Australian spearhead Bernard Tomic will open hostilities in Pat Rafter Arena in Brisbane against the Republic of Korea, to start the second-round action in Davis Cup by BNP Paribas Asia/Oceania Zone Group I.
The 36th-ranked Tomic takes on Min-Hyeok Cho, playing his first live Cup rubber. “I don’t know a lot about him,” Tomic admitted of his 25-year-old opponent, a double-hander off both wings. “That’s when it can be tough. Everyone plays better in Davis Cup … Hopefully I get up tomorrow.”
“Bernard thrives in adversity, he loves the pressure, he loves the crowd,” said Aussie captain Pat Rafter, leading his team into battle at the stadium that bears his name.
The 19-year-old Tomic continues to court controversy, with his appeal to the umpire to eject his father John from the stadium during his loss to David Ferrer in Miami, and another court hearing over his traffic violations from last January - though his presence was not required.
But the talented trickster has always shone in the team environment of Davis Cup. His only loss in six Cup singles rubbers was to Roger Federer in the World Group play-offs last September. “Being in a team is a huge feeling,” Tomic enthused. “Being the leader of the team is a responsibility.”
No.2 Aussie Matt Ebden, who made his winning Cup debut in a dead rubber against China in the first round, will meet Suk-Young Jeong in the second rubber. The West Australian is ranked a career-high No. 75; the Korean, who turns 19 next week, is No.730.
Ebden, who upset No.8 Mardy Fish at Indian Wells for his first Top 10 scalp, is drawing inspiration this week from Cup warrior Lleyton Hewitt, sidelined after another round of surgery on his mangled left toe but in Brisbane to mentor the team.
“I’ve learned a lot from him over the past few years,” Ebden said of the 31-year-old former No. 1. “I think a lot of my development probably is credited to being around him. He’s a huge inspiration for me on and off the court. Even this week he’s been helping me a lot. Having him around is a huge support and encouragement.”
In Saturday’s doubles rubber, Chris Guccione and Marinko Matosevic will pair for the first time, against Suk and Jae-Min Seol.
Thursday’s draw at Brisbane’s Lone Pine Koala Sanctuary took the form of a sheepdog show. Pluto the Border Collie rounded up four sheep around a paddock and through a gate, with Tomic’s sheep the first through. Both teams then had some quality time with the koalas.
Play begins at 1pm local time on all three days of the tie at the Queensland Tennis Centre. The winner progresses to the World Group play-offs in September.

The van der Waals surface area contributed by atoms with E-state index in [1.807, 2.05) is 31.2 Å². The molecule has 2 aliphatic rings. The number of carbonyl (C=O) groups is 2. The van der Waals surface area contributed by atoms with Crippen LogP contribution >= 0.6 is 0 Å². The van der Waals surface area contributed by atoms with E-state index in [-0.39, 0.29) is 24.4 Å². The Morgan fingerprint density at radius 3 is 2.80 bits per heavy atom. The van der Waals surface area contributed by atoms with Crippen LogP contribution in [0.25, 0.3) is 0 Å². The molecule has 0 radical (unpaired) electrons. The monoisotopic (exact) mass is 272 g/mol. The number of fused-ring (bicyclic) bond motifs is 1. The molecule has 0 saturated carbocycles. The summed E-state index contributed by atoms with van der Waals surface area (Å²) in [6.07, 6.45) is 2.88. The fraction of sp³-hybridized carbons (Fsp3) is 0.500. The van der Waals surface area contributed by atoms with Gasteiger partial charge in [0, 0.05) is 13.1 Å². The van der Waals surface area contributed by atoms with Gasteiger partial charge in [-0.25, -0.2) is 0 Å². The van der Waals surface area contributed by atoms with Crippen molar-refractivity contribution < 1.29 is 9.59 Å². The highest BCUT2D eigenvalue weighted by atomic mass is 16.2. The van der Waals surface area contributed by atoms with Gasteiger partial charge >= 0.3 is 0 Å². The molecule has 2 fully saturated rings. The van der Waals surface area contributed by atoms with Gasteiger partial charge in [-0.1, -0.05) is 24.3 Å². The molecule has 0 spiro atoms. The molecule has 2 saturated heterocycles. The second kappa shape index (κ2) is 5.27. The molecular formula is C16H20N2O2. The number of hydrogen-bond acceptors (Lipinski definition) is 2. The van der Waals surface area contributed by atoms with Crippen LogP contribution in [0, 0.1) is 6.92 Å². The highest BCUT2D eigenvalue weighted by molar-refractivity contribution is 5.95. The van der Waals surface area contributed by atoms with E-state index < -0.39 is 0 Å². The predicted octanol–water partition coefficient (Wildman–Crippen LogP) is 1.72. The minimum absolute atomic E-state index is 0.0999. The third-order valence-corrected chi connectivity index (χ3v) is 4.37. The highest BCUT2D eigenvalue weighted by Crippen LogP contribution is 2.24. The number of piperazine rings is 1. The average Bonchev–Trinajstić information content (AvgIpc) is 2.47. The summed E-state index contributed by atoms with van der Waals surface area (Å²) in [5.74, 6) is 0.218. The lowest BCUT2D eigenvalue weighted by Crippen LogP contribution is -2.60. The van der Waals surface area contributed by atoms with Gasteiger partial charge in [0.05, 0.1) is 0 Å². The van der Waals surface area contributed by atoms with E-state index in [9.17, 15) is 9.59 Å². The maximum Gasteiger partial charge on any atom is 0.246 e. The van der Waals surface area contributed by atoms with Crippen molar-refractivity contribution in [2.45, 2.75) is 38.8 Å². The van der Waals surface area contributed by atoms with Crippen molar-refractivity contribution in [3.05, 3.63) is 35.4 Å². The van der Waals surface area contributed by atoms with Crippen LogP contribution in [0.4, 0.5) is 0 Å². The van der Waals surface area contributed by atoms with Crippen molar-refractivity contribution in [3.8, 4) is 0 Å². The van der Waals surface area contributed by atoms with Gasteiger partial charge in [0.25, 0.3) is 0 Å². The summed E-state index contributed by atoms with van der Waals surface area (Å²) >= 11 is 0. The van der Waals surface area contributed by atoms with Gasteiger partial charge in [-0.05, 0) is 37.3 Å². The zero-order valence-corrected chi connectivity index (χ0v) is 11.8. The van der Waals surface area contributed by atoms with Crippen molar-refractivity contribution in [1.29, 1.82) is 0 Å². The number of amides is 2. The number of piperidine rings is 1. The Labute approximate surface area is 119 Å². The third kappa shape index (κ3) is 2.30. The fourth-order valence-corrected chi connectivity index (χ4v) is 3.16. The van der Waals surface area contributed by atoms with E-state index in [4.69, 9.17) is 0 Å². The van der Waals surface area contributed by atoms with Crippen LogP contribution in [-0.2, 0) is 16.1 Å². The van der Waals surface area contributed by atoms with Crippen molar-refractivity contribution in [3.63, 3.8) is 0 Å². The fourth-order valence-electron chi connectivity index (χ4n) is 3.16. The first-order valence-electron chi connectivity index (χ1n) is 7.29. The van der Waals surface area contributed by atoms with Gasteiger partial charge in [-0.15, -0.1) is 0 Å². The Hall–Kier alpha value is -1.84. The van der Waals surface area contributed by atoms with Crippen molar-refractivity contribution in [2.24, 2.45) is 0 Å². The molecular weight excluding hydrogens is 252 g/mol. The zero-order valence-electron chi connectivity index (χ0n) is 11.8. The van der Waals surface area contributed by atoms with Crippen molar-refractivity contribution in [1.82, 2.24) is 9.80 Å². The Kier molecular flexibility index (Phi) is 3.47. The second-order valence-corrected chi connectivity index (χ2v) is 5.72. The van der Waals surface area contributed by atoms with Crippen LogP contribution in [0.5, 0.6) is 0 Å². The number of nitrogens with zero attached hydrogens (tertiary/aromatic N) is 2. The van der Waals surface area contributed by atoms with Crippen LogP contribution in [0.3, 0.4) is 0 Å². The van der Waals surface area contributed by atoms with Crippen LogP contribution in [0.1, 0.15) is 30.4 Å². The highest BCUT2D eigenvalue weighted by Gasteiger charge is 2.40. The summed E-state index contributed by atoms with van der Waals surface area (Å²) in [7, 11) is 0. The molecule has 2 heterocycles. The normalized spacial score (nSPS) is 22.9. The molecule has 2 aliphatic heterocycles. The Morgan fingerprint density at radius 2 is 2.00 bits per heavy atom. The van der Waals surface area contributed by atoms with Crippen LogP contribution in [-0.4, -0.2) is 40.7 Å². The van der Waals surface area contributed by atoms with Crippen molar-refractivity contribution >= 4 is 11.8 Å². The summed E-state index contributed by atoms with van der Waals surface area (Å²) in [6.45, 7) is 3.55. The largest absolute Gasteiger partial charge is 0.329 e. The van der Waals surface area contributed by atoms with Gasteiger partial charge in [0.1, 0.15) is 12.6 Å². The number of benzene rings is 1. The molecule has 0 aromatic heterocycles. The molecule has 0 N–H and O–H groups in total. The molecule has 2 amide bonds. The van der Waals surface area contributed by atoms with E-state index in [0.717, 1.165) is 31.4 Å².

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The other Group I semifinal is between Uzbekistan and India, in Namangan. The Uzbeks have returned to the indoor clay of the Sport Complex Pahlavon, the same venue where they scored their only Cup win over India in 2007.
Uzbekistan is once again relying on its Top 50 star Denis Istomin, while India boasts Top 10 doubles standouts Leander Paes and Rohan Bopanna.
Istomin, ranked No. 43, opens against Sanam Singh in the first rubber - a daunting Cup debut for the 24-year-old Singh, who is ranked No. 446.
Farrukh Dustov takes on Yuki Bhambri in the second rubber. Although little separates them in ranking - Dustov at No. 262, Bhambri at No. 295, the Uzbek is a vastly more experienced Davis Cup campaigner. The 19-year-old Bhambri has played just one Cup match, and that was a dead rubber in his debut back in 2009.
Dustov and Istomin return on Saturday for doubles against 38-year-old Paes, India’s leading Davis Cup match winner, and 32-year-old Bopanna, at No. 8 in doubles just one place behind his countryman.
Uzbekistan has reached the World Group play-offs five times, the last in 2009, but never advanced to the World Group. India reached Davis Cup finals in 1966, 1974 and 1987. India leads the series 2-1. Play starts at 10am local time.
The Grand Hotel in Kaohsiung was the venue for the draw of the play-off tie between Chinese Taipei and China. The winner will remain in Asia/Oceania Zone Group I; the loser takes on New Zealand in a relegation battle in September.
The host team’s No. 1, big-serving Tsung-Hua Yang, opens the tie against China’s pocket rocket Di Wu. Introductions were not necessary, since these two faced off in the last match between the two countries little more than a year ago, Wu pulling off a big upset in the decisive fifth rubber at Shanghai. The 21-year-old Yang, ranked No. 178, will be all too wary of Wu’s lowly ranking (No. 495) this time.
Jimmy Wang, his country’s leading Cup match winner - an impressive 17-6 in singles - takes on China’s flashy and fast-improving No. 1, Ze Zhang, in the second rubber.
In Saturday’s doubles, Hsin-Han Lee and Cheng-Peng Hsieh will face Zhang and Zhe Li.
Chinese Taipei leads their meetings 2-1. Play gets underway at 11am local time on the acrylic Kaohsiung Yangming Tennis Courts.